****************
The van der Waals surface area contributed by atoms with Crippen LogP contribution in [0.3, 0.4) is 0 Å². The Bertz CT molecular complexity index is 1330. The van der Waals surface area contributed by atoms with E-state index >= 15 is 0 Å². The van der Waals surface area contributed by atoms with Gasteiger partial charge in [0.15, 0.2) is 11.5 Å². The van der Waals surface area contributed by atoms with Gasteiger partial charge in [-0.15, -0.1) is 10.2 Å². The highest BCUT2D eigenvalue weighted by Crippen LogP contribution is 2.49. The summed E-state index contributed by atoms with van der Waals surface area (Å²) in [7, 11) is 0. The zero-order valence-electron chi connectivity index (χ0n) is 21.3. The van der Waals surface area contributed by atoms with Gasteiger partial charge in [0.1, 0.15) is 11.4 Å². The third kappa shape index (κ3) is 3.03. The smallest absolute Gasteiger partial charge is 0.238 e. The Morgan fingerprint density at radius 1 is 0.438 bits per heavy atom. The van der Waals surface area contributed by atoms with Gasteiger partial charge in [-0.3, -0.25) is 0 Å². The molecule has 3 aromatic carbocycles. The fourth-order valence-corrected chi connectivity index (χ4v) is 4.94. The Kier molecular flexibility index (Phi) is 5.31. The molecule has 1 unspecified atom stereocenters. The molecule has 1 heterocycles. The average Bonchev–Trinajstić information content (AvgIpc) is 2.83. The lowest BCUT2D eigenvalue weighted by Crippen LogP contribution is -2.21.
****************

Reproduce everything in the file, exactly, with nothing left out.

The van der Waals surface area contributed by atoms with Crippen LogP contribution in [0.3, 0.4) is 0 Å². The Bertz CT molecular complexity index is 1330. The van der Waals surface area contributed by atoms with E-state index >= 15 is 0 Å². The van der Waals surface area contributed by atoms with Gasteiger partial charge in [0.15, 0.2) is 11.5 Å². The van der Waals surface area contributed by atoms with Gasteiger partial charge in [-0.15, -0.1) is 10.2 Å². The highest BCUT2D eigenvalue weighted by Crippen LogP contribution is 2.49. The summed E-state index contributed by atoms with van der Waals surface area (Å²) in [7, 11) is 0. The zero-order valence-electron chi connectivity index (χ0n) is 21.3. The van der Waals surface area contributed by atoms with Gasteiger partial charge in [0.1, 0.15) is 11.4 Å². The third kappa shape index (κ3) is 3.03. The smallest absolute Gasteiger partial charge is 0.238 e. The Morgan fingerprint density at radius 1 is 0.438 bits per heavy atom. The van der Waals surface area contributed by atoms with Gasteiger partial charge in [-0.3, -0.25) is 0 Å². The molecule has 3 aromatic carbocycles. The fourth-order valence-corrected chi connectivity index (χ4v) is 4.94. The Kier molecular flexibility index (Phi) is 5.31. The molecule has 1 unspecified atom stereocenters. The molecule has 1 heterocycles. The average Bonchev–Trinajstić information content (AvgIpc) is 2.83. The lowest BCUT2D eigenvalue weighted by Crippen LogP contribution is -2.21.